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Open Access Publications from the University of California

Performance Optimization of Wireless Sensor Networks

  • Author(s): GUO, JUN
  • Advisor(s): Jafarkhani, Hamid
  • et al.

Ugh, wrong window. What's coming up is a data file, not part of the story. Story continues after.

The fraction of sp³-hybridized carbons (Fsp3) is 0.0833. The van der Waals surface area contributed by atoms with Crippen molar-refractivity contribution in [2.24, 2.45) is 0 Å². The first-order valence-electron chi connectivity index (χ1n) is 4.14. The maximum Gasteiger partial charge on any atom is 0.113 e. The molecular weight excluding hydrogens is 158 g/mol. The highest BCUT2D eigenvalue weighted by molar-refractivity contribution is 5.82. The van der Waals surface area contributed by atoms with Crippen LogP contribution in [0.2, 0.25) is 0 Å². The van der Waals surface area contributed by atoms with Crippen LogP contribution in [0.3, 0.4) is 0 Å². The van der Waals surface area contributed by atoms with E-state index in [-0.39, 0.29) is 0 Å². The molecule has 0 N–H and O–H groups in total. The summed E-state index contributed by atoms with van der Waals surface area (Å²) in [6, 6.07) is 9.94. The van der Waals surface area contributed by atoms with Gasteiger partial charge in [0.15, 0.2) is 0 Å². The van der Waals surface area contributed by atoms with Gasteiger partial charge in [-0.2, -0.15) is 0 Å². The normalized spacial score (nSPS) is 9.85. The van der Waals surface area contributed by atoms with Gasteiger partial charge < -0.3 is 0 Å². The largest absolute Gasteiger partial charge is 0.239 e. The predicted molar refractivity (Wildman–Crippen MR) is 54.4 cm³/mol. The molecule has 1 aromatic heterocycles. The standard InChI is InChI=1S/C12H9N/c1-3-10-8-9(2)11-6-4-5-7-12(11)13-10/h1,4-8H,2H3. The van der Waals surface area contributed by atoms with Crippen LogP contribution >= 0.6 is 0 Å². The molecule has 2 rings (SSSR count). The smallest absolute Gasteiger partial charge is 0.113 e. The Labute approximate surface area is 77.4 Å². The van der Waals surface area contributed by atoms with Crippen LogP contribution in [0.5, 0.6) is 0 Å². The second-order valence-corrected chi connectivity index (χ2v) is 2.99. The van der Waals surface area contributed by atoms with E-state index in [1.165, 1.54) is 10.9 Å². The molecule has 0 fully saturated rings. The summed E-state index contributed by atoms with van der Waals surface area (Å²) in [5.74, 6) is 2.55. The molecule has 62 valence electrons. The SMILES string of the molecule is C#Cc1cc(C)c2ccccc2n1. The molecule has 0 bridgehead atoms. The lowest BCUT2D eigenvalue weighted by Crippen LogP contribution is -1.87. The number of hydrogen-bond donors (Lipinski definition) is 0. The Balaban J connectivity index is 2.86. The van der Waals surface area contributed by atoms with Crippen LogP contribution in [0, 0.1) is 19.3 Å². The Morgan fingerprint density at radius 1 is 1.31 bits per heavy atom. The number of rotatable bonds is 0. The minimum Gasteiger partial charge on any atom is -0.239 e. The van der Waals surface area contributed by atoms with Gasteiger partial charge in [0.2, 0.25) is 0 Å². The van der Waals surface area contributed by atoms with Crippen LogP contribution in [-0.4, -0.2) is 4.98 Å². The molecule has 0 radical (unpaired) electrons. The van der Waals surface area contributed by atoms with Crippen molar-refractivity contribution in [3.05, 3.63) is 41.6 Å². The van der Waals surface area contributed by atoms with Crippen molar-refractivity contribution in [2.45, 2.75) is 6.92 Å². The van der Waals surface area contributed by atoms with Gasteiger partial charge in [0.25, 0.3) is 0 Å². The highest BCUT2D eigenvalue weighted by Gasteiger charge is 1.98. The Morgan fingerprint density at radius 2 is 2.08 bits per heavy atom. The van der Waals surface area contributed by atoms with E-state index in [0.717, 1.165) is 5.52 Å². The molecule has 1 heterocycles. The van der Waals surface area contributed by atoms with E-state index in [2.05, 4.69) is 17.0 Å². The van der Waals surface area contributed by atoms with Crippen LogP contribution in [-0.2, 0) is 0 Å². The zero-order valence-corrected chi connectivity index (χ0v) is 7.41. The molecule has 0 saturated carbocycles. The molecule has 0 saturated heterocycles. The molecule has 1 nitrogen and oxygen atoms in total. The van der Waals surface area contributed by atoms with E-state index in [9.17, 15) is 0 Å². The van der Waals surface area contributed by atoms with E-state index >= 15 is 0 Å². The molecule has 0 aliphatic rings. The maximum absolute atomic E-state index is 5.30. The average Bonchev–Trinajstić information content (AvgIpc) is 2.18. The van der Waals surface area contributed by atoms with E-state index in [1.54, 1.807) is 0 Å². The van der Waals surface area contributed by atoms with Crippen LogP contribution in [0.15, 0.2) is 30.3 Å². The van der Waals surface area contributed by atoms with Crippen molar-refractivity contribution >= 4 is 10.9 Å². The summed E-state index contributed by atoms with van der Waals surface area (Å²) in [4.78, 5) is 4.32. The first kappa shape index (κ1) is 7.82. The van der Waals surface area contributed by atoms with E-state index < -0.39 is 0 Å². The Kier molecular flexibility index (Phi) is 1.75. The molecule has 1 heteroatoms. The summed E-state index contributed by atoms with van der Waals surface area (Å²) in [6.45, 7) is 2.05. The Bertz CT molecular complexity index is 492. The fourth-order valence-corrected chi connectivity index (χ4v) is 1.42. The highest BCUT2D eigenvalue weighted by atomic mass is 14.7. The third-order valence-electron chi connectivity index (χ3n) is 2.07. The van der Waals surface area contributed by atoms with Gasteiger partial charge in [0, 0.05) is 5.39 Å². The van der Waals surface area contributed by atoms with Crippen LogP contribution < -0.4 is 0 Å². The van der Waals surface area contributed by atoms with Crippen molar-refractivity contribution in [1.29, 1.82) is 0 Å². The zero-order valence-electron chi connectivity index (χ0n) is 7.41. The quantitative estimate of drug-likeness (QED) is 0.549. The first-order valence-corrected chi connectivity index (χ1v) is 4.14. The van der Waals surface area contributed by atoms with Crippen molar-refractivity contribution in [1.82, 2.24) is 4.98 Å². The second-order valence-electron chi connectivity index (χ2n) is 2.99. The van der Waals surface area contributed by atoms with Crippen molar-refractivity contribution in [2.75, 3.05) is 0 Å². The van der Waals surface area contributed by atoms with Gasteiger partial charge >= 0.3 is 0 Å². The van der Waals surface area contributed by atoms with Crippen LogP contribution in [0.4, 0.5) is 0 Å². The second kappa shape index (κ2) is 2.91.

In this dissertation, I study three factors, sensing quality, connectivity, and energy consumption in static/dynamic wireless sensor networks (WSNs). First, taking sensing quality and connectivity into account, I formulate the node deployment problem in both WSNs from a source coding perspective. According to our analysis, the techniques in regular quantizer can be applied to both homogeneous and heterogeneous WSNs. Second, a one-tier quantizer with parameterized distortion measures is proposed for 3-dimension node deployment problems. Similarly, a novel two-tier quantizer, which can be applied to energy conservation in two-tier WSNs consisting of N access points and M fusion centers, is appropriately defined and studied. In addition, to make a trade-off between sensing quality and communication energy consumption within static WSNs, routing algorithms are appropriately taken into the system model. Moreover, a comprehensive optimization problem is provided to process all three factors in a dynamic WSN where movement energy dominates total energy consumption. The necessary conditions for the optimal solutions in the above performance optimization problems are proposed in this dissertation. Based on these necessary conditions, a series of Lloyd-like algorithms are designed and implemented to optimize the performance in different WSNs. My experiment results show that the proposed algorithms outperform the existing algorithms in the corresponding WSNs.

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